Yo and hello.
My apologies to you all for not updating sooner. Last week was hectic, with me going out of town for three days. But don't worry. I plan to make up for my absence because there's been a lot on my mind since I returned.
I went back to my alma mater to take care of some financial aid business, as well as visit a friend. But more on that later. When I was dropped off at the bus terminal--Grey Hound is the way to go in this economy lol--I was about an hour early. So, I went inside of the terminal Subway restaurant to order something to tie me over until I got home from my 2-3 hour trip. There was a family of 8 ahead of me and they were all making complicated orders so I knew it would be a while before I got to the counter.
As the line slowly crept forward, I noticed the guy who was making the sandwiches and ringing them up kept looking at me. He was attractive. About 5'9, cocoa brown skin, dark brown eyes, cute smile. He looked at me apologetically and mouthed "I'm so sorry..." as he made eyes at the large family ahead of me. I laughed and shook my ahead, telling him it was totally fine.
I finally made it to the counter and placed my order for a Veggie Delight. He gave me a look. "You're a vegetarian?" I smiled sheepishly. "Oh...yeah. Just recently." He smiled back and said. "That's cool." He finished my sandwich and we proceeded to the register. I gave him my money, and as he gave me my change, he said, "Before you leave, I just have to tell you...I think you're really beautiful." I took my change, and smiled (probably a little too hard) and said, "Awww, thank you." We gave each other one last smile, and I left.
When I decided to ditch the weaves and wear my hair natural, I knew that there would be a decline in the amount of guys who would try to talk to me. Because, let's just be real, natural hair is far from the highest standard of African American beauty. On top of that, I'm not light skinned, I don't have thin facial features, and I don't have what so many black people love to call "good" hair, so that puts my appeal even lower on the totem pole. Again, we're just being real here. While it does suck that black women with darker skin tones and kinky hair are somehow considered less attractive, I'm not phased a tiny bit. I take pride in the way I look. My darker complexion, my kinky hair, my round, full features. It took me years to really love my Blackness, and the status quo isn't going to change that.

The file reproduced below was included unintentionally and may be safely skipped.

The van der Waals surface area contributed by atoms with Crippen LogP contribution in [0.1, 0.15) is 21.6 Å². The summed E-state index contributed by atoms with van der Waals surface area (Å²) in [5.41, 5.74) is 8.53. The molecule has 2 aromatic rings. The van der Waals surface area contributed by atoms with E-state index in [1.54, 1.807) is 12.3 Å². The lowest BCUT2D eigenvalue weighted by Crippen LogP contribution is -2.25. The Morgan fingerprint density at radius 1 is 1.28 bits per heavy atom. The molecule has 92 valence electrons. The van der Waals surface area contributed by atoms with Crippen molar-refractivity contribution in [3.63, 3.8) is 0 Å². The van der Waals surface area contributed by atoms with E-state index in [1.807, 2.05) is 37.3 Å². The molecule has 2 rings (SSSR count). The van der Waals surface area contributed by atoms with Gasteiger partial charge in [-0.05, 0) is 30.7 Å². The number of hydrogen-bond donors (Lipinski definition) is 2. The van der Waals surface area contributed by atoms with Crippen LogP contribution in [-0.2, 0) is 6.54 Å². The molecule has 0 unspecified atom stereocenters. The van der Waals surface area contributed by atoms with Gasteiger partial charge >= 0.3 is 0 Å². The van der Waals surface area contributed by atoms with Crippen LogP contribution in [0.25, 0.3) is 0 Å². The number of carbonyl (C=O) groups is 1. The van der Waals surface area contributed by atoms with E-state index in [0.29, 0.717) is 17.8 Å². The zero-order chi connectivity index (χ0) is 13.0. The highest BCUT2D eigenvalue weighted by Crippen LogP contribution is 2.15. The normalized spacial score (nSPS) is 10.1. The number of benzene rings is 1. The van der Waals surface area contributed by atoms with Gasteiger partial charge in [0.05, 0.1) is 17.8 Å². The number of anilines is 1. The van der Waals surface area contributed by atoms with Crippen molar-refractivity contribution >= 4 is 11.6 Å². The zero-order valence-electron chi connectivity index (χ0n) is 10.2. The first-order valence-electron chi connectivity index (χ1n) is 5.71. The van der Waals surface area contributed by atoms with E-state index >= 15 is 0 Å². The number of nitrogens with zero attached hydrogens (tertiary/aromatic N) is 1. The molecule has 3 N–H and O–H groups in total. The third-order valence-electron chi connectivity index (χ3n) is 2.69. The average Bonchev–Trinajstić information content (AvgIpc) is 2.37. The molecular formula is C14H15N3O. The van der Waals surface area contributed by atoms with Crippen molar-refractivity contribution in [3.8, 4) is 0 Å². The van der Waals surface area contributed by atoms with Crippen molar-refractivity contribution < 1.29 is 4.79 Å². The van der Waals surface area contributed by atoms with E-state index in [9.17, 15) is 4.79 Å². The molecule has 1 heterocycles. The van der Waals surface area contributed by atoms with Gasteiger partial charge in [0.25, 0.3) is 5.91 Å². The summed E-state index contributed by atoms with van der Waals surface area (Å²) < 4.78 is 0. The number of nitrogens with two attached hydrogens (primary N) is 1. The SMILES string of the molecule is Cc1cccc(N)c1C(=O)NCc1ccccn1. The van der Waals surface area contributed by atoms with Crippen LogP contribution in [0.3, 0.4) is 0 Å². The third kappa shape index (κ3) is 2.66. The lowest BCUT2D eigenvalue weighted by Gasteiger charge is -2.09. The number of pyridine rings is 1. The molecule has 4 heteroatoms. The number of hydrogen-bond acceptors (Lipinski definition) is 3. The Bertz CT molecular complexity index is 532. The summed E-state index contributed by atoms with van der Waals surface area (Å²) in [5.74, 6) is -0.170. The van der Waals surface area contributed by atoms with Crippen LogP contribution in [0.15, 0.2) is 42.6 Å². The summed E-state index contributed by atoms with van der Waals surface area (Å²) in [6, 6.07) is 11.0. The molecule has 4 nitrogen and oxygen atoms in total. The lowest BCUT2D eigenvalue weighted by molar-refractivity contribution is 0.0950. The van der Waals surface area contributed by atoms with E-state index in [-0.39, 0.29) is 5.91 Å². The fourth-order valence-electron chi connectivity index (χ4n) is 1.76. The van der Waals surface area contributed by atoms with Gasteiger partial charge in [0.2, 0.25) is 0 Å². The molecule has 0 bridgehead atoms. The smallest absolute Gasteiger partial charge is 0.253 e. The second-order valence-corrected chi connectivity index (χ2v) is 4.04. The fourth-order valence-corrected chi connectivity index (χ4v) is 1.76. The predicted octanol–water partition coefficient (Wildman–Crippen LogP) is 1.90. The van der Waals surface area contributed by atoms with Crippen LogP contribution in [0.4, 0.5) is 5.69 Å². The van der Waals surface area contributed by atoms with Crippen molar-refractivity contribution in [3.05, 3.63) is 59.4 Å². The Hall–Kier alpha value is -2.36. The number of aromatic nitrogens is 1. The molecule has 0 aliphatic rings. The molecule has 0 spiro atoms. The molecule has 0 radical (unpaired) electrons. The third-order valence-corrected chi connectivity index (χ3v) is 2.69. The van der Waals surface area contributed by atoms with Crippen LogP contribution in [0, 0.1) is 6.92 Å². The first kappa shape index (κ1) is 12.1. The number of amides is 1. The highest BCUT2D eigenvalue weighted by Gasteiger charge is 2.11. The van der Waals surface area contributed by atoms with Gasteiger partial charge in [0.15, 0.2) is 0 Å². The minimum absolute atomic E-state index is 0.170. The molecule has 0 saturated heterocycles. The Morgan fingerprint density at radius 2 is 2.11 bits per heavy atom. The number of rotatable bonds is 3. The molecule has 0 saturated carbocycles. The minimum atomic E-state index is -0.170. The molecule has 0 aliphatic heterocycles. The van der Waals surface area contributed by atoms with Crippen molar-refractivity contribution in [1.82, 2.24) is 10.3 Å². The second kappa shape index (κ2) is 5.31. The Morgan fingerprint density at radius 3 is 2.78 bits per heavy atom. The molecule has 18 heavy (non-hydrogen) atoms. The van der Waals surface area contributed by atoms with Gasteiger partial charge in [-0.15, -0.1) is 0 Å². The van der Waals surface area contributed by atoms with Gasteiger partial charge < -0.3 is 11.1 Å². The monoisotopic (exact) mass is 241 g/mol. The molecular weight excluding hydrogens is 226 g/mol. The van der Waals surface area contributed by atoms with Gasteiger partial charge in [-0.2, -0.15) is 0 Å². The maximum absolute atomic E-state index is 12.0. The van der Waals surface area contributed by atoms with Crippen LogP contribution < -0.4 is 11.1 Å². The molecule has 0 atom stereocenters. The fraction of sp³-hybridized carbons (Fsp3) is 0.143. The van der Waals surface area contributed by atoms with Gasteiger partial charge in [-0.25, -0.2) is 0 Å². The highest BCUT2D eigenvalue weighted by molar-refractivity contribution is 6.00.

Now, you may be wondering the significance of the aforementioned story. From my experience in most of my young adult life, I have never been addressed to by a guy in the manner I was the other day. The most I've ever gotten was "Ay ma! You lookin' sexy as hell today!" Hearing those words make my skin crawl. For me, no attention is better than bad attention, so I was more than happy to part with the hits that my old look attracted. It doesn't validate me, nor does it flatter me. But, while I realized that I probably wouldn't be approached in that way anymore, I hadn't anticipated was the positive attention that my new look would attract.
I'm starting to notice that a whole different breed of men talk to me now. Their looks are more refined, their demeanors are more subtle, their words are more complimentary, their actions are more flattering, and they are all around more respectful. And a little more mature too. Granted, it was a very small compliment. And, while I hate that someone else's opinion of me me meant so much, I really appreciated it. The best part was that he wasn't even hitting on me. He didn't try to get my number or anything. He just paid me a very decent compliment. It makes me a kind of giddy inside to realize that I'm going to meet my future husband with my natural hair. Right off the bat, he'll accept me for who I am instead of questioning me. He's going to find me attractive and not wonder why I wear my hair this way.
As I said before, I'm often called sexy, but very rarely called beautiful. While I do appreciate the compliment, I really don't like being called sexy. More often than not, what the guy is commenting on when he calls me that, is my body. In my opinion at least, being called beautiful is much more flattering. "Sexy" is just a phyiscal word. But "beautiful" can be interpreted on the surface level as well as on the intellectual level. Maybe that's just me though...
Ladies, which do you consider more of a compliment--being called Sexy or Beautiful?
I replied to your comments on my previous post. Thank you all for your wonderful feedback! : )
Monday, June 29, 2009
Yo and hello.
Tuesday, June 23, 2009
For the next few days, I'll be experimenting with new layouts, templates, and colors. If you see my blog looking janky from one moment to the next, that's why.
Posted by Bloggal at 2:56 AM
Monday, June 22, 2009
You guys wouldn't believe how drama-filled my life has been since returning home. LOTS-O-DRAMA. But I'm very happy to say that I survived my first week back. Of course it's easy to be on Cloud Nine when you're in peace and solitude. But the real test began when I was forced into stressful sitcheeations. And your girl has definitely learned to handle them with poise and grace ::slowly bows::.